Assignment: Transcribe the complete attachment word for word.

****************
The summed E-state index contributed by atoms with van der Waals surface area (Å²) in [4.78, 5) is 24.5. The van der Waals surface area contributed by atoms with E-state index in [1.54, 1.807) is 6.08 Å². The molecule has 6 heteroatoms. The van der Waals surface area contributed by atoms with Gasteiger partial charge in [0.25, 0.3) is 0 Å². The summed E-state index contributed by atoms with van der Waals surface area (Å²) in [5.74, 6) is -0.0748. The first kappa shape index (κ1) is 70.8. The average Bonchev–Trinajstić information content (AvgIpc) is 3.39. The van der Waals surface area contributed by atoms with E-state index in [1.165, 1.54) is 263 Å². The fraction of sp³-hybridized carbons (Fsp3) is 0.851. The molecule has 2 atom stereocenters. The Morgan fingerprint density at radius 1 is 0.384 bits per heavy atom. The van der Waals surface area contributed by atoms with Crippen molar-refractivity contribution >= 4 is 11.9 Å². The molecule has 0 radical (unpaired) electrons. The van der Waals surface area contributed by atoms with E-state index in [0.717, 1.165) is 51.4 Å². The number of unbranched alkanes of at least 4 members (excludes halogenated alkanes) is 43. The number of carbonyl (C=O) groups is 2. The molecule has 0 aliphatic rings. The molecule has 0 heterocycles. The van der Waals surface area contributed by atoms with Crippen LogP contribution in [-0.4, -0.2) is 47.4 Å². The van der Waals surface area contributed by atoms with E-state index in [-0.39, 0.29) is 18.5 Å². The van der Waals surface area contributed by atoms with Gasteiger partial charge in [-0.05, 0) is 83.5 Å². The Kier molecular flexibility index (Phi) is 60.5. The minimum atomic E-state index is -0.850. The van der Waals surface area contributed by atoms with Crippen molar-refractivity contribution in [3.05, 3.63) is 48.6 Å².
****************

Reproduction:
The summed E-state index contributed by atoms with van der Waals surface area (Å²) in [4.78, 5) is 24.5. The van der Waals surface area contributed by atoms with E-state index in [1.54, 1.807) is 6.08 Å². The molecule has 6 heteroatoms. The van der Waals surface area contributed by atoms with Gasteiger partial charge in [0.25, 0.3) is 0 Å². The summed E-state index contributed by atoms with van der Waals surface area (Å²) in [5.74, 6) is -0.0748. The first kappa shape index (κ1) is 70.8. The average Bonchev–Trinajstić information content (AvgIpc) is 3.39. The van der Waals surface area contributed by atoms with E-state index in [1.165, 1.54) is 263 Å². The fraction of sp³-hybridized carbons (Fsp3) is 0.851. The molecule has 2 atom stereocenters. The Morgan fingerprint density at radius 1 is 0.384 bits per heavy atom. The van der Waals surface area contributed by atoms with Crippen molar-refractivity contribution >= 4 is 11.9 Å². The molecule has 0 radical (unpaired) electrons. The van der Waals surface area contributed by atoms with E-state index in [0.717, 1.165) is 51.4 Å². The number of unbranched alkanes of at least 4 members (excludes halogenated alkanes) is 43. The number of carbonyl (C=O) groups is 2. The molecule has 0 aliphatic rings. The molecule has 0 heterocycles. The van der Waals surface area contributed by atoms with Crippen LogP contribution in [-0.4, -0.2) is 47.4 Å². The van der Waals surface area contributed by atoms with E-state index in [-0.39, 0.29) is 18.5 Å². The van der Waals surface area contributed by atoms with Gasteiger partial charge in [-0.05, 0) is 83.5 Å². The Kier molecular flexibility index (Phi) is 60.5. The minimum atomic E-state index is -0.850. The van der Waals surface area contributed by atoms with Crippen molar-refractivity contribution in [3.05, 3.63) is 48.6 Å².